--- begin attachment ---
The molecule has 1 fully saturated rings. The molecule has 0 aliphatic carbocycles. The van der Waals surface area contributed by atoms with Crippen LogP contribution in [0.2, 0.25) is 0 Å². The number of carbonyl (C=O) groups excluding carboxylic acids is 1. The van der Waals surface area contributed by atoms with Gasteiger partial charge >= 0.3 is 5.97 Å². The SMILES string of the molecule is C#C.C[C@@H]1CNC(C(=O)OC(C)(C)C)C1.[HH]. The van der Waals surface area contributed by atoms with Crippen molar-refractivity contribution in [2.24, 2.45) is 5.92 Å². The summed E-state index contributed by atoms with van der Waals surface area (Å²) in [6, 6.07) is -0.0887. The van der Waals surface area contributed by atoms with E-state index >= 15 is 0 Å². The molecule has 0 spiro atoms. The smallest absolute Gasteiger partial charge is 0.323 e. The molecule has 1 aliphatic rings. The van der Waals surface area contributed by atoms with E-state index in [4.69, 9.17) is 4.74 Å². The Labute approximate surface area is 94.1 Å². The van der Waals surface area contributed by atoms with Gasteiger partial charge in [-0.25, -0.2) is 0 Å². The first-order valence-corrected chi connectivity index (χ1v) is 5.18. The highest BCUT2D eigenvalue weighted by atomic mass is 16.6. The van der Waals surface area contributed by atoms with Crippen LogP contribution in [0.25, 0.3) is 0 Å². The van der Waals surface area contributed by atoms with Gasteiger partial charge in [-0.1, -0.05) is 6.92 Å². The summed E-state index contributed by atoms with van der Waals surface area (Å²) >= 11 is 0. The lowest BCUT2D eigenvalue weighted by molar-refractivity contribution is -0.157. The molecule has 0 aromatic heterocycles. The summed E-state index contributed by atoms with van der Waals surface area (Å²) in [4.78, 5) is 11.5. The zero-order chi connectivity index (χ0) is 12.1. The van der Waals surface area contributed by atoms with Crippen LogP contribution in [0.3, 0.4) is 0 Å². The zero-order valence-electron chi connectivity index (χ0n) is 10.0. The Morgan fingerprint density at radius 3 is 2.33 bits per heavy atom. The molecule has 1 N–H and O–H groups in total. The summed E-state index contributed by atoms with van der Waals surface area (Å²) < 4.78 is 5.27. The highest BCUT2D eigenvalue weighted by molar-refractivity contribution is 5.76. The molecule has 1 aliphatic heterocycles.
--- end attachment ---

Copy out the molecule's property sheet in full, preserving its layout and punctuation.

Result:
The molecule has 1 fully saturated rings. The molecule has 0 aliphatic carbocycles. The van der Waals surface area contributed by atoms with Crippen LogP contribution in [0.2, 0.25) is 0 Å². The number of carbonyl (C=O) groups excluding carboxylic acids is 1. The van der Waals surface area contributed by atoms with Gasteiger partial charge >= 0.3 is 5.97 Å². The SMILES string of the molecule is C#C.C[C@@H]1CNC(C(=O)OC(C)(C)C)C1.[HH]. The van der Waals surface area contributed by atoms with Crippen molar-refractivity contribution in [2.24, 2.45) is 5.92 Å². The summed E-state index contributed by atoms with van der Waals surface area (Å²) in [6, 6.07) is -0.0887. The van der Waals surface area contributed by atoms with E-state index >= 15 is 0 Å². The molecule has 0 spiro atoms. The smallest absolute Gasteiger partial charge is 0.323 e. The molecule has 1 aliphatic rings. The van der Waals surface area contributed by atoms with E-state index in [4.69, 9.17) is 4.74 Å². The Labute approximate surface area is 94.1 Å². The van der Waals surface area contributed by atoms with Gasteiger partial charge in [-0.25, -0.2) is 0 Å². The first-order valence-corrected chi connectivity index (χ1v) is 5.18. The highest BCUT2D eigenvalue weighted by atomic mass is 16.6. The van der Waals surface area contributed by atoms with Crippen LogP contribution in [0.25, 0.3) is 0 Å². The van der Waals surface area contributed by atoms with Gasteiger partial charge in [-0.1, -0.05) is 6.92 Å². The summed E-state index contributed by atoms with van der Waals surface area (Å²) >= 11 is 0. The lowest BCUT2D eigenvalue weighted by molar-refractivity contribution is -0.157. The molecule has 0 aromatic heterocycles. The summed E-state index contributed by atoms with van der Waals surface area (Å²) in [4.78, 5) is 11.5. The zero-order chi connectivity index (χ0) is 12.1. The van der Waals surface area contributed by atoms with Crippen LogP contribution in [0.3, 0.4) is 0 Å². The zero-order valence-electron chi connectivity index (χ0n) is 10.0. The Morgan fingerprint density at radius 3 is 2.33 bits per heavy atom. The molecule has 1 N–H and O–H groups in total. The summed E-state index contributed by atoms with van der Waals surface area (Å²) < 4.78 is 5.27. The highest BCUT2D eigenvalue weighted by molar-refractivity contribution is 5.76. The molecule has 1 aliphatic heterocycles.